The high-school tropes on Buffy are ultimately a means to an end. Where every other show in the High-School-TV Showdown deals with the emotional and physical facts of being an adolescent, and how they affect the adults who are involved in teenagers’ lives, Buffy treats adolescence mainly in terms of metaphor, to present stories of characters discovering themselves and trying to harness their maturity (their power) without becoming jaded or succumbing to evil. Many of the high-school characters seem at once too mature and too immature to be in high school, while many of the adults seem as petty or shortsighted as the most stereotypical teenager. They all inhabit a sort of developmental twilight, rather like the characters on Community, which is set on a college campus but might not necessarily be a series you’d sum up as “a college show.” The Buffy characters slide along a spectrum of sophistication, not just from week to week but episode to episode, depending on what issues the writers want to illuminate. There are many plots that are “about” high school on the most basic level (Xander falling in with a group of popular boys who turn out to be a literal pack of wolves; graduation day being reimagined as literally the end of the world), but these associations are presented in a way that’s at once sincere and winking, with enough imaginative wiggle room that you can apply them to situations in grownup life.

Which brings us back to the brackets. There’s a reason why Buffy was instinctively included in the Vulture Drama Derby even though it is not obviously a drama in the way that, say, Mad Men or The Wire are (mostly melancholy in temperament, despite many humorous bits); it has the formal expansiveness and prankish ambition that we associate with a lot great TV dramas, and is more radical than a lot of them, particularly in the way it shifts from kidding to serious and back again within the space of a few lines of dialogue.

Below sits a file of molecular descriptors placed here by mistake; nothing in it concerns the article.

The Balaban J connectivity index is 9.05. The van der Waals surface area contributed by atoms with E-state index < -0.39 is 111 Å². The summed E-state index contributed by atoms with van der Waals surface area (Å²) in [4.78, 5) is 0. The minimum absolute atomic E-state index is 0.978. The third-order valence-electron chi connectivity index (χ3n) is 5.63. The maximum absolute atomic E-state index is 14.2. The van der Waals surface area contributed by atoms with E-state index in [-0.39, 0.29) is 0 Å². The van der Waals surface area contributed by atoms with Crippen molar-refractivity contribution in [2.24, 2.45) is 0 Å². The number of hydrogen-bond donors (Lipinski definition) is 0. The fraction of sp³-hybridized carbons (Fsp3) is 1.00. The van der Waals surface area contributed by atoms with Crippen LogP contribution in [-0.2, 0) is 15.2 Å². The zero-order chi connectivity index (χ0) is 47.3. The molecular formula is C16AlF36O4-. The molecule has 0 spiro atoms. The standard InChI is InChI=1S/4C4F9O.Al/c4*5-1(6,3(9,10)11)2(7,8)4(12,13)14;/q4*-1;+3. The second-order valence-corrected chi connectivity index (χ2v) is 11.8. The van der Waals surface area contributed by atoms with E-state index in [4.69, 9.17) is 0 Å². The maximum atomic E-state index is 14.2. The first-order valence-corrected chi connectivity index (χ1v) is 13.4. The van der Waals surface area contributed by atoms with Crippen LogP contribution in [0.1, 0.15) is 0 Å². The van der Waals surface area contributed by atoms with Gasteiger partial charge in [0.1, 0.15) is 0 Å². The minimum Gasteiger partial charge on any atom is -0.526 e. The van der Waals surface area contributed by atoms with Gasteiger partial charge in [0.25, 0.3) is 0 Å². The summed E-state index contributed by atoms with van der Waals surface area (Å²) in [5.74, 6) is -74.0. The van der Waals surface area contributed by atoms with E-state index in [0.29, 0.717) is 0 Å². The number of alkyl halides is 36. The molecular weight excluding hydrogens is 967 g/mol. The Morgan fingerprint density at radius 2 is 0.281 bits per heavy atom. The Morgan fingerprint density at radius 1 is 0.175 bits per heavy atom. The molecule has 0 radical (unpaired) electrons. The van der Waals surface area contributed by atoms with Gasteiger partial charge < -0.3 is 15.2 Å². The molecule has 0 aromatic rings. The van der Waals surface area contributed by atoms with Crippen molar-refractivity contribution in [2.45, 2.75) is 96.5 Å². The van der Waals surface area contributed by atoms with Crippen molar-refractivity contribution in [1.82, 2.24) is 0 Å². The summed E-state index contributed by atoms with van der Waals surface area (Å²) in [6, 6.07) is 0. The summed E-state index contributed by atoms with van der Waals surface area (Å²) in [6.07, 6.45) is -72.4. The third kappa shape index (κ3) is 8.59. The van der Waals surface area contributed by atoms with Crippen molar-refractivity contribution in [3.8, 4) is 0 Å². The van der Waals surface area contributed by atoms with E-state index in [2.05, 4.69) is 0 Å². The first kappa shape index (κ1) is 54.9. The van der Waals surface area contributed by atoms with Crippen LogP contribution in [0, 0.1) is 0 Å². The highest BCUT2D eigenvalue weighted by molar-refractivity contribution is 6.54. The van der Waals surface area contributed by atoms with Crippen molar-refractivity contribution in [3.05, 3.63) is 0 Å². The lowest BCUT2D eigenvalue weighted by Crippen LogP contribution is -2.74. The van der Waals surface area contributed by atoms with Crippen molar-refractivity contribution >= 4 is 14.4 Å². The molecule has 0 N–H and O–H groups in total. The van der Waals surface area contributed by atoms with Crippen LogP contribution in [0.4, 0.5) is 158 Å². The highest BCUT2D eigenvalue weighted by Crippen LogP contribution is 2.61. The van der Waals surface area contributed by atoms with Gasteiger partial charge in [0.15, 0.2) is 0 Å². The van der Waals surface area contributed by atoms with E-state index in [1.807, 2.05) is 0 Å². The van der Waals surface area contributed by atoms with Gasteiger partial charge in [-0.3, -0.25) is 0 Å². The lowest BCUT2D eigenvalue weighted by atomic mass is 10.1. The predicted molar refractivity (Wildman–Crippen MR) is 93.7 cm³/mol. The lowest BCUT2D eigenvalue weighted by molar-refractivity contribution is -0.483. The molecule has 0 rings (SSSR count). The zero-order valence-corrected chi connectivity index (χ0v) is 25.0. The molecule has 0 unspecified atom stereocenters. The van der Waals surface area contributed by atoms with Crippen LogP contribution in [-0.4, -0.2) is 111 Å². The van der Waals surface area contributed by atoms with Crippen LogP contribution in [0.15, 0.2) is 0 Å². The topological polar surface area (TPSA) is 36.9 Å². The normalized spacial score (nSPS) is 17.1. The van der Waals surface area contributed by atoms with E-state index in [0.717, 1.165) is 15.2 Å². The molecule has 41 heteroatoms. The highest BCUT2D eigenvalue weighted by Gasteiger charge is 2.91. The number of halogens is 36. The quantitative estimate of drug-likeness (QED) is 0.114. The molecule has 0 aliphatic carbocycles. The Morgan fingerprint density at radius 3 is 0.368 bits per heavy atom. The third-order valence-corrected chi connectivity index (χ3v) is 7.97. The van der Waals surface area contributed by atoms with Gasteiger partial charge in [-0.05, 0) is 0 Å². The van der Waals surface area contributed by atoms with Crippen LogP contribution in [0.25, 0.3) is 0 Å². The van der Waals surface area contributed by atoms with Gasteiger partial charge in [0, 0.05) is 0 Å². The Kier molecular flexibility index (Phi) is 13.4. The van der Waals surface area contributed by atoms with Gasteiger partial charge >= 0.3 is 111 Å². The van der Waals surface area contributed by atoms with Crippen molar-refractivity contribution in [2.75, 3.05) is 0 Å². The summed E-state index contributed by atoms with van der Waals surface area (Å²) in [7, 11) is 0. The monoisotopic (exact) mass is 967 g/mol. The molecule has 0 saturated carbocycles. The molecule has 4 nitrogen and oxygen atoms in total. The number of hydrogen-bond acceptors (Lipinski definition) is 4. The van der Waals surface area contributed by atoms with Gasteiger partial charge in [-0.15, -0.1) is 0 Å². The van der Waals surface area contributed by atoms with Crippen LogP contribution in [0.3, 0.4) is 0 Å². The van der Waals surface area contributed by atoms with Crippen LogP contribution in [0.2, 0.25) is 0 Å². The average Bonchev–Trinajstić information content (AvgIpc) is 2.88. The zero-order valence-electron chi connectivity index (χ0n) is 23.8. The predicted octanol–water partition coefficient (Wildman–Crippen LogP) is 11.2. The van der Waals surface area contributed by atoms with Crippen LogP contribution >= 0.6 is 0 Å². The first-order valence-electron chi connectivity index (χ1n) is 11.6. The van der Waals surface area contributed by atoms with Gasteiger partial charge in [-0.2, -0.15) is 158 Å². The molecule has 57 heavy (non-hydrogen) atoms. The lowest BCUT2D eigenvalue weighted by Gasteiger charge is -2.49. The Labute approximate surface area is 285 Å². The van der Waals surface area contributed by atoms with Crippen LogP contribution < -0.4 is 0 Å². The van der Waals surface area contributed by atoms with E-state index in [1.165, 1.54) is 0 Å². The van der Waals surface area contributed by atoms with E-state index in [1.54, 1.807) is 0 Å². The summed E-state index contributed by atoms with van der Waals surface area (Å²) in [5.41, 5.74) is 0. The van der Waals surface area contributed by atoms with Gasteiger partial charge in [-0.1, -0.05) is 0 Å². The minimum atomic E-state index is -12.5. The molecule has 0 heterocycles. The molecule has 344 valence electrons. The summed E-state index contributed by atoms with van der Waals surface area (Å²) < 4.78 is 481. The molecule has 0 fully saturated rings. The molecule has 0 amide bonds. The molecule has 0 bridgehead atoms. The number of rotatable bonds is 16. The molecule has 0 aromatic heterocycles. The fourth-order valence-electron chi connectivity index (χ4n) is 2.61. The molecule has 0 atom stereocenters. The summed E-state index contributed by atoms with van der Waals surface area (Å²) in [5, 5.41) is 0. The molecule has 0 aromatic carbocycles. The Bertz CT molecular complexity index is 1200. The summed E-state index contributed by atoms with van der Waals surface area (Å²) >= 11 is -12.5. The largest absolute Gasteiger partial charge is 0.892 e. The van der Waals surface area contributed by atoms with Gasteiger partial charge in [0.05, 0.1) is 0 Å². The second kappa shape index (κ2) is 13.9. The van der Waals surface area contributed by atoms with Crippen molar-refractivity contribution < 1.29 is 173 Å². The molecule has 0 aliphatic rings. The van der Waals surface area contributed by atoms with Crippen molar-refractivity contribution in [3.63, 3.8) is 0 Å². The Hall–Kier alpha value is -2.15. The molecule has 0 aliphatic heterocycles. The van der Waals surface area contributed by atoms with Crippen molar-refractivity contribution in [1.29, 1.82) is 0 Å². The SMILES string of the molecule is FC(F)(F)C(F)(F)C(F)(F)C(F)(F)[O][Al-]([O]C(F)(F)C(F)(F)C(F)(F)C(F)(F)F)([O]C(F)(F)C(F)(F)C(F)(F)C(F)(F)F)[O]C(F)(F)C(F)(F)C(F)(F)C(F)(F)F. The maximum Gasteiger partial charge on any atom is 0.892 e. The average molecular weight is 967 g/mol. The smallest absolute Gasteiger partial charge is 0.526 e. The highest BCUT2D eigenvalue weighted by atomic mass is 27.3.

But when you hear the title of the show, do you think, “Buffy the Vampire Slayer, what a great drama”? Probably not. Likewise, you might nod if somebody called it a great horror series (which it certainly is, though not entirely) or a great comedy (which is certainly is, a lot of the time) or a great romance (which it often was). But it’s not mainly any of those things. It might be more of a “high-school show” than a drama, a comedy, or a horror series, but not by much. This is part of the reason, I suspect, it was never nominated for a single Emmy. It’s not just the bias against science fiction and fantasy (which receded thanks to the success of Lost and Game of Thrones).

No, the real issue here is the generic elusiveness of Buffy itself. It is a series that is impossible to classify with only one label. It is not fish, not fowl, not mammal, not reptile, not amphibian; if some other TV series were to be convincingly labeled a platypus, I could envision it looking at Buffy and thinking, “I’ve never seen anything that reminds me of so many different animals. What are you?”

All of which is a roundabout way of saying that Buffy fans should not be terribly disappointed whenever the series fails to win the top prize in a contest like this one. It’s further proof of the show’s specialness. Try to pin Buffy down with one descriptor and it changes form and slithers away, or flies through the nearest open window, or vanishes in a puff of smoke.

Why Buffy Can’t Win a Vulture Bracket